Candidates and the Issues

The following paragraphs present presidential candidates, the stance they took with issues at the time of their campaign and how those positions may have impacted election results. In addition to war, presidential candidates in American history have based their campaigns on issues like corruption, environmental conservation, and foreign policy. Though people change, issues tend to remain constant.

Win the War, Win the Whitehouse
In 1781, General Cornwallis surrendered British troops to George Washington, Commander-in-Chief of the Revolutionary Army. As Cornwallis handed over his sword, he handed Washington the status of America's number one war hero. That status easily translated into Washington's presidency at a time when Americans could celebrate the victory of their stance on issues they had been willing to die for.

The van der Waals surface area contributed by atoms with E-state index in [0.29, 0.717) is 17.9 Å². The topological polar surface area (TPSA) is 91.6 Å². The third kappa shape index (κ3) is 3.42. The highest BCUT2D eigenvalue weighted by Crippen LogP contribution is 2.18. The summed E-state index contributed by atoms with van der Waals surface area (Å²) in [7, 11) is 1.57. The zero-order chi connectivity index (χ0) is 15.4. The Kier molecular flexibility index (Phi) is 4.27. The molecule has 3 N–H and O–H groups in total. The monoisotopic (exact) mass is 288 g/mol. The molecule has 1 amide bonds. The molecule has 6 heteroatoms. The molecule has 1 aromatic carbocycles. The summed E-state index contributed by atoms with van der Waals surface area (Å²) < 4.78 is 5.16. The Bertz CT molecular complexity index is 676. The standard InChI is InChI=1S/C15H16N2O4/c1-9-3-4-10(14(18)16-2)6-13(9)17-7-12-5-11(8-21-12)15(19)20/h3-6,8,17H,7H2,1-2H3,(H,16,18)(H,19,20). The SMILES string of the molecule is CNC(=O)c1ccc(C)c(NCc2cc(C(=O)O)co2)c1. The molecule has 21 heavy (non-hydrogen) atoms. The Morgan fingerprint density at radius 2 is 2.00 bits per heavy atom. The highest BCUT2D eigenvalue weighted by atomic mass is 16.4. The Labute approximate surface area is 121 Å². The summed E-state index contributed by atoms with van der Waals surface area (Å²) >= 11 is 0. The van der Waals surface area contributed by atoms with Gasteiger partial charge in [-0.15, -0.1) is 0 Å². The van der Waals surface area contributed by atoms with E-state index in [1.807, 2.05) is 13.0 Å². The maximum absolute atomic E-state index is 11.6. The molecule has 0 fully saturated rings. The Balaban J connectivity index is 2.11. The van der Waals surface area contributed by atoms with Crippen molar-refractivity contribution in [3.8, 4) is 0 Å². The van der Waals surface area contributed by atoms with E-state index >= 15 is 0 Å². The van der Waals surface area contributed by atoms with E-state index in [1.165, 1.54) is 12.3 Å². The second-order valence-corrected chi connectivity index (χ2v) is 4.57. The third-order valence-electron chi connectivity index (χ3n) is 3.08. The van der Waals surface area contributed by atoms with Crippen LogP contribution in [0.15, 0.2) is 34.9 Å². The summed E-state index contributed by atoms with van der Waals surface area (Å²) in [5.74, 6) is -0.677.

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Slavery, Succession and State Rights
Abraham Lincoln's careful stance on a variety of issues guided him to a meager victory in a year when the country and its political parties, were ravaged by many complicated and volatile issues.

1st-Suppose you should be elected President of the United States and the South would not submit to your inauguation: What would you do?-
2nd-Are you opposed to slavery as it now exists in the slave states, and if so, do you believe that Congress has more power to remove it from those states than to protect it in the Territories?
3rd-Where you in favor of J(ohn) Brown the Traitor, or do you now occasionally drop a silent ear or two in honor to his memory?
I am a voter and I want to know exactly every inch of ground you stand upon-I want to know for I want to vote for the right kind of man-if you suit me I'll go for you-if not away with you!!
From Thomas T. Swan to Abraham Lincoln, June 15, 1860